The Detroit Free PressEnformable Nuclear NewsKalamazoo GazetteMichigan RadioWSJM RadioWKZO Radio,WWMT TV-3 KalamazooDetroit News,  and WOOD TV-8 Grand Rapids have reported on this story.

Beyond Nuclear issued a media statement, challenging flippant Entergy and NRC claims that this leak carries "absolutely" no risk to human health and safety. NRC's Region 3 spokeswoman has been exposed making false claims regarding radioactivity leaks more than once at Midwestern reactors in just the past year, prompting the demand for an investigation by a member of Congress. Last year, U.S. Rep. Dennis Kucinich (D-OH) demanded an NRC investigation into Mytling's downplaying of a reactor leak at the troubled Davis-Besse atomic reactor near Toledo. In addition, Chicago watchdog group Nuclear Energy Information Service, via a Freedom of Information Act Request to the State of Illinois Dept. of Nuclear Safety, documented that Mytling's flip assurance -- that a radioactive steam leak at the Byron atomic reactor, in Jan. 2012, must have contained exceedingly low levels of hazardous radioactive tritium, as radiation monitors had not detected any -- was baseless and misleading, as no real-time tritium monitoring capability existed at the plant. Similar questions must now be asked of Mytling's questionable assurances that radioactivity levels in the water leaked into Lake Michigan were below detectable levels. Are there radiation monitors in place to verify such flip assurances?

Monday
Apr292013

Tritium contamination of growing stockpile of radioactive water leads to outcry against release to Pacific at Fukushima Daiichi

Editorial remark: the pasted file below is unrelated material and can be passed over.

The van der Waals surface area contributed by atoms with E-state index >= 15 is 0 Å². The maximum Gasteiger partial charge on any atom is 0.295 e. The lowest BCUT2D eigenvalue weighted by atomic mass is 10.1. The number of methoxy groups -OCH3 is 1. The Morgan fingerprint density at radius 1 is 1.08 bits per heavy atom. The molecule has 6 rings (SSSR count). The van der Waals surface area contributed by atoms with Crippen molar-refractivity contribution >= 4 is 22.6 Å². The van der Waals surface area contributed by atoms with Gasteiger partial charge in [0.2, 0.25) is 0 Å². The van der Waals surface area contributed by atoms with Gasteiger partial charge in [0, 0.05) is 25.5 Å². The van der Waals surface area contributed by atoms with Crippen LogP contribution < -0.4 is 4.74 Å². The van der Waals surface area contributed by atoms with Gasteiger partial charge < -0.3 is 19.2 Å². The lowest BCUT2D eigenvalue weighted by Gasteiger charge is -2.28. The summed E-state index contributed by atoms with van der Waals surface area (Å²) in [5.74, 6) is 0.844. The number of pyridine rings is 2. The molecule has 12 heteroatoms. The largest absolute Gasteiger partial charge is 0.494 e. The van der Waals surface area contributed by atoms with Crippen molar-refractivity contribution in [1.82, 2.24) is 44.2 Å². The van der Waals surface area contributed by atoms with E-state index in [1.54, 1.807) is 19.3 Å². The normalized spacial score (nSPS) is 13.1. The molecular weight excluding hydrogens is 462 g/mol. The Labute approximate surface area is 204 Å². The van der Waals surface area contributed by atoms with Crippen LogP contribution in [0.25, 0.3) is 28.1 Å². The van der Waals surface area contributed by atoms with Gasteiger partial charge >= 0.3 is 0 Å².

Gray and silver storage tanks filled with radioactive wastewater are sprawling over the grounds of the Fukushima Daiichi plant. Kyodo News, via Associated Press.In an article entitled "Flow of Tainted Water Is Latest Crisis at Japan Nuclear Plant," the New York Times has reported that continuing leaks of groundwater into the rubblized Fukushima Daiichi nuclear power plant is causing a flood of radioactively contaminated water requiring a sprawling -- and ever growing -- complex of water storage tanks.

As the New York Times reports:

'...But the biggest problem, critics say, was that Tepco and other members of the oversight committee appeared to assume all along that they would eventually be able to dump the contaminated water into the ocean once a powerful new filtering system was put in place that could remove 62 types of radioactive particles, including strontium.

The dumping plans have now been thwarted by what some experts say was a predictable problem: a public outcry over tritium, a relatively weak radioactive isotope that cannot be removed from the water.

Tritium, which can be harmful only if ingested, is regularly released into the environment by normally functioning nuclear plants, but even Tepco acknowledges that the water at Fukushima contains about 100 times the amount of tritium released in an average year by a healthy plant...

...The public outcry over the plans to dump tritium-tainted water into the sea — driven in part by the company’s failure to inform the public in 2011 when it dumped radioactive water into the Pacific — was so loud that Prime Minister Shinzo Abe personally intervened last month to say that there would be “no unsafe release.”

Meanwhile, the amount of water stored at the plant just keeps growing.

“How could Tepco not realize that it had to get public approval before dumping this into the sea?” said Muneo Morokuzu, an expert on public policy at the University of Tokyo who has called for creating a specialized new company just to run the cleanup. “This all just goes to show that Tepco is in way over its head.”...'

It should be pointed out that tritium is not a "relatively weak radioactive isotope," but rather a relatively powerful one, once incorporated into the human body. Tritium is a clinically proven cause of cancer, birth defects, and genetic damage.

It must also be corrected that ingestion is not the only pathway for tritium incorporation -- inhalation, and even absorption through the skin, are hazardous exposure pathways.